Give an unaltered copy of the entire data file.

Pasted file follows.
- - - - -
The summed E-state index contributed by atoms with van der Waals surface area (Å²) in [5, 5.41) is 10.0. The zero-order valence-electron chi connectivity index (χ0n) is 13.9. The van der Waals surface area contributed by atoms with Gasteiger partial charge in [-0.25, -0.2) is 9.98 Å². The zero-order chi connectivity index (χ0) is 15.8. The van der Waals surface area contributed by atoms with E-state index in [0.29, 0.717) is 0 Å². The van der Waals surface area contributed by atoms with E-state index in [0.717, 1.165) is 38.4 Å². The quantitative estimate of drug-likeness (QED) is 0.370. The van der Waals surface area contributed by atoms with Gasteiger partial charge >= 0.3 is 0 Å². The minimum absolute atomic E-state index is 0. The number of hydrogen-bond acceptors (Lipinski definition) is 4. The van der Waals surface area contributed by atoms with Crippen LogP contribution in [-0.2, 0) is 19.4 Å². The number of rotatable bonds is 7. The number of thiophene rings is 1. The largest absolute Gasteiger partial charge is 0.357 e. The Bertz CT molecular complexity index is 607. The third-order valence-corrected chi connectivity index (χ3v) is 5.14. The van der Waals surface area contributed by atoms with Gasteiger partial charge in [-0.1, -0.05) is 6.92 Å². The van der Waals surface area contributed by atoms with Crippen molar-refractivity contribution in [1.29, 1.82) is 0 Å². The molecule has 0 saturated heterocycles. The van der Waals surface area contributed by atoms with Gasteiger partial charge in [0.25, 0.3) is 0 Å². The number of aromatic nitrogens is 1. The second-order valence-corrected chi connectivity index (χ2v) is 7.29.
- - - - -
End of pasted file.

The summed E-state index contributed by atoms with van der Waals surface area (Å²) in [5, 5.41) is 10.0. The zero-order valence-electron chi connectivity index (χ0n) is 13.9. The van der Waals surface area contributed by atoms with Gasteiger partial charge in [-0.25, -0.2) is 9.98 Å². The zero-order chi connectivity index (χ0) is 15.8. The van der Waals surface area contributed by atoms with E-state index in [0.29, 0.717) is 0 Å². The van der Waals surface area contributed by atoms with E-state index in [0.717, 1.165) is 38.4 Å². The quantitative estimate of drug-likeness (QED) is 0.370. The van der Waals surface area contributed by atoms with Gasteiger partial charge >= 0.3 is 0 Å². The minimum absolute atomic E-state index is 0. The number of hydrogen-bond acceptors (Lipinski definition) is 4. The van der Waals surface area contributed by atoms with Crippen LogP contribution in [-0.2, 0) is 19.4 Å². The number of rotatable bonds is 7. The number of thiophene rings is 1. The largest absolute Gasteiger partial charge is 0.357 e. The Bertz CT molecular complexity index is 607. The third-order valence-corrected chi connectivity index (χ3v) is 5.14. The van der Waals surface area contributed by atoms with Gasteiger partial charge in [-0.1, -0.05) is 6.92 Å². The van der Waals surface area contributed by atoms with Crippen molar-refractivity contribution in [1.29, 1.82) is 0 Å². The molecule has 0 saturated heterocycles. The van der Waals surface area contributed by atoms with Gasteiger partial charge in [0.25, 0.3) is 0 Å². The number of aromatic nitrogens is 1. The second-order valence-corrected chi connectivity index (χ2v) is 7.29.